Virginia Administrative Code
Title 2. Agriculture
Agency 5. Department of Agriculture and Consumer Services
Chapter 319. Best Management Practices for the Operation of Apiaries in Order to Limit
2VAC5-319-30. Best Management Practices for the Keeping of Honey
A. For the purpose of this section, "bee" means the honey bee, Apis mellifera and genetic
variations thereof, at any living stage, and does not mean other hymenopterous insects that
depend on pollen and nectar for food.
B. An apiary operator shall maintain a healthy populous colony of bees by:
1. Removing or securely sealing any empty bee equipment in an apiary. For the purpose of
this subdivision, "empty" means without bees but containing comb or other materials
attractive to bees and does not include equipment in use as a bait hive for capturing a
2. Removing all colonies in a state of decline, combining such colonies with other colonies,
or taking other action to establish a healthy populous condition in such colonies;
3. Repairing or replacing damaged or defective hive boxes, frames, and other bee
4. Replacing frames containing old comb with new or cleaned frames containing
foundation such that all comb in a hive is replaced every five to seven years;
5. Feeding or maintaining an adequate amount of honey and pollen in a hive for brood
production during the growing season;
6. Preventing disturbance or injury to bee colony or hive by vertebrate pests; and
7. Managing the colony to address any disease or pest infestation or remove all disease or
pest-infested hives that may be detrimental to the health of other colonies in the vicinity
of the apiary. An apiary operator shall inspect hives for disease at least once every three
C. For the purposes of this subsection, (i) "full hive" means a hive consisting of a minimum of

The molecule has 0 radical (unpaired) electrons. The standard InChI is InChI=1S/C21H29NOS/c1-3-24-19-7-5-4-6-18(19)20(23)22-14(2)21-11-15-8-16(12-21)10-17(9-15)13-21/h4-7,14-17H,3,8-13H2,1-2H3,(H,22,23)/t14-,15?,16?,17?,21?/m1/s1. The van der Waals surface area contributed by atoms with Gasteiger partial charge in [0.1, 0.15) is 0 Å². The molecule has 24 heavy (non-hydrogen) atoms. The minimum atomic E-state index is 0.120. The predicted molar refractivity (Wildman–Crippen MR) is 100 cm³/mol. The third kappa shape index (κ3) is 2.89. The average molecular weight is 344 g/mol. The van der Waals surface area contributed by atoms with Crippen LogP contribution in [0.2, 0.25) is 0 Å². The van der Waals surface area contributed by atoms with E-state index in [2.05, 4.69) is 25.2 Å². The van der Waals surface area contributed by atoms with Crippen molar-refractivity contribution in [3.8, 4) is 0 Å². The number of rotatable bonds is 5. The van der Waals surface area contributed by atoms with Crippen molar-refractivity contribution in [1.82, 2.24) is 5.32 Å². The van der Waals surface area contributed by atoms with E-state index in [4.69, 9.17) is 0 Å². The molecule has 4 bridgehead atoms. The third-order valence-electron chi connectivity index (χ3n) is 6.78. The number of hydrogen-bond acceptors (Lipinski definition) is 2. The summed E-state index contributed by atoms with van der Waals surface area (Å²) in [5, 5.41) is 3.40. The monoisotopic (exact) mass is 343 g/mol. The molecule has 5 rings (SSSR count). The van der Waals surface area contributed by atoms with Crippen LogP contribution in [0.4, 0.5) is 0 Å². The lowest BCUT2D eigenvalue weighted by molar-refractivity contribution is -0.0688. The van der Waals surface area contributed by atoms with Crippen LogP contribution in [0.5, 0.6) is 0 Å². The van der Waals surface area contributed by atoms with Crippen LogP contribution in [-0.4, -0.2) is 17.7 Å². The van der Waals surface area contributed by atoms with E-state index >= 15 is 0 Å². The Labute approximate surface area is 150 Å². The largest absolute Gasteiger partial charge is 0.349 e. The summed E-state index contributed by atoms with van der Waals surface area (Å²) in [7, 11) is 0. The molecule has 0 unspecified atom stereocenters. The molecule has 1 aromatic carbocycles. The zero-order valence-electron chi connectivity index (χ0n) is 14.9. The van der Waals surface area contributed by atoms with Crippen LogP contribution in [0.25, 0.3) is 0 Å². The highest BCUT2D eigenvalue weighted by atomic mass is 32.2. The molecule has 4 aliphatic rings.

two eight-frame deep hive boxes for a Langstroth-style hive, or a hive of equivalent capacity,
that has movable frames with combs, and (ii) "nucleus hive" means a hive with less capacity
than a full hive. A full hive should enter the winter with a minimum of 60 pounds of honey
and the equivalent of four frames of pollen stores. A nucleus hive should enter the winter
with a minimum of 30 pounds of honey and the equivalent of two frames of pollen stores.
D. An apiary operator shall practice proper management and control techniques to reduce the
likelihood of swarming.
E. An apiary operator shall maintain all colonies at least 10 feet away from property lines to
prevent an individual from impeding normal bee flight activity from a hive. An apiary
operator shall place all colonies that are less than 40 feet from a property line behind a
barrier that is no less than six feet in height and is located between the colony and the
property line or elevate the hive entrance no less than six feet above the property line.
Barriers should be of sufficient density, length, and height to establish bee flyways six feet or
higher above ground level.
F. When an apiary is located in an area in which the apiary operator should reasonably expect